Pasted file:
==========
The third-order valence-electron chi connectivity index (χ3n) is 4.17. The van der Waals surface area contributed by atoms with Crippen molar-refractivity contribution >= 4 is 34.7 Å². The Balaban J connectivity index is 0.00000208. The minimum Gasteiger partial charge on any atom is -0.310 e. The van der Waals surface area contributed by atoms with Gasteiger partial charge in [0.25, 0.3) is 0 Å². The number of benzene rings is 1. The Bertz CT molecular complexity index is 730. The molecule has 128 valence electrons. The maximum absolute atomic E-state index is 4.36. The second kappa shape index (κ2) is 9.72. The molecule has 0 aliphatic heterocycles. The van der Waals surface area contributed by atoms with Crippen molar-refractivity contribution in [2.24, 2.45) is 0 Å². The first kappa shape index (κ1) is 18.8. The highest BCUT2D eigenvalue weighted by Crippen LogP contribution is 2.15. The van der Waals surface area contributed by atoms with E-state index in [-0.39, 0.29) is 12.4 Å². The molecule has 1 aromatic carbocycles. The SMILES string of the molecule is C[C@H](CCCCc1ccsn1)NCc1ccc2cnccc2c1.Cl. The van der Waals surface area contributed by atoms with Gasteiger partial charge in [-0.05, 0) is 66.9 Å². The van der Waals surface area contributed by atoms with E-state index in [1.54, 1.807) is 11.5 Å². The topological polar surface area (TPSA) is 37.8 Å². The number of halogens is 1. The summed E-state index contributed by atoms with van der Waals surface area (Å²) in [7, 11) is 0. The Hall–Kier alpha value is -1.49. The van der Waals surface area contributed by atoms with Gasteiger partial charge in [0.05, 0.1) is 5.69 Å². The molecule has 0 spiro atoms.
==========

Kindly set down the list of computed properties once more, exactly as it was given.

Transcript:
The third-order valence-electron chi connectivity index (χ3n) is 4.17. The van der Waals surface area contributed by atoms with Crippen molar-refractivity contribution >= 4 is 34.7 Å². The Balaban J connectivity index is 0.00000208. The minimum Gasteiger partial charge on any atom is -0.310 e. The van der Waals surface area contributed by atoms with Gasteiger partial charge in [0.25, 0.3) is 0 Å². The number of benzene rings is 1. The Bertz CT molecular complexity index is 730. The molecule has 128 valence electrons. The maximum absolute atomic E-state index is 4.36. The second kappa shape index (κ2) is 9.72. The molecule has 0 aliphatic heterocycles. The van der Waals surface area contributed by atoms with Crippen molar-refractivity contribution in [2.24, 2.45) is 0 Å². The first kappa shape index (κ1) is 18.8. The highest BCUT2D eigenvalue weighted by Crippen LogP contribution is 2.15. The van der Waals surface area contributed by atoms with E-state index in [-0.39, 0.29) is 12.4 Å². The molecule has 1 aromatic carbocycles. The SMILES string of the molecule is C[C@H](CCCCc1ccsn1)NCc1ccc2cnccc2c1.Cl. The van der Waals surface area contributed by atoms with Gasteiger partial charge in [-0.05, 0) is 66.9 Å². The van der Waals surface area contributed by atoms with E-state index in [1.54, 1.807) is 11.5 Å². The topological polar surface area (TPSA) is 37.8 Å². The number of halogens is 1. The summed E-state index contributed by atoms with van der Waals surface area (Å²) in [7, 11) is 0. The Hall–Kier alpha value is -1.49. The van der Waals surface area contributed by atoms with Gasteiger partial charge in [0.05, 0.1) is 5.69 Å². The molecule has 0 spiro atoms.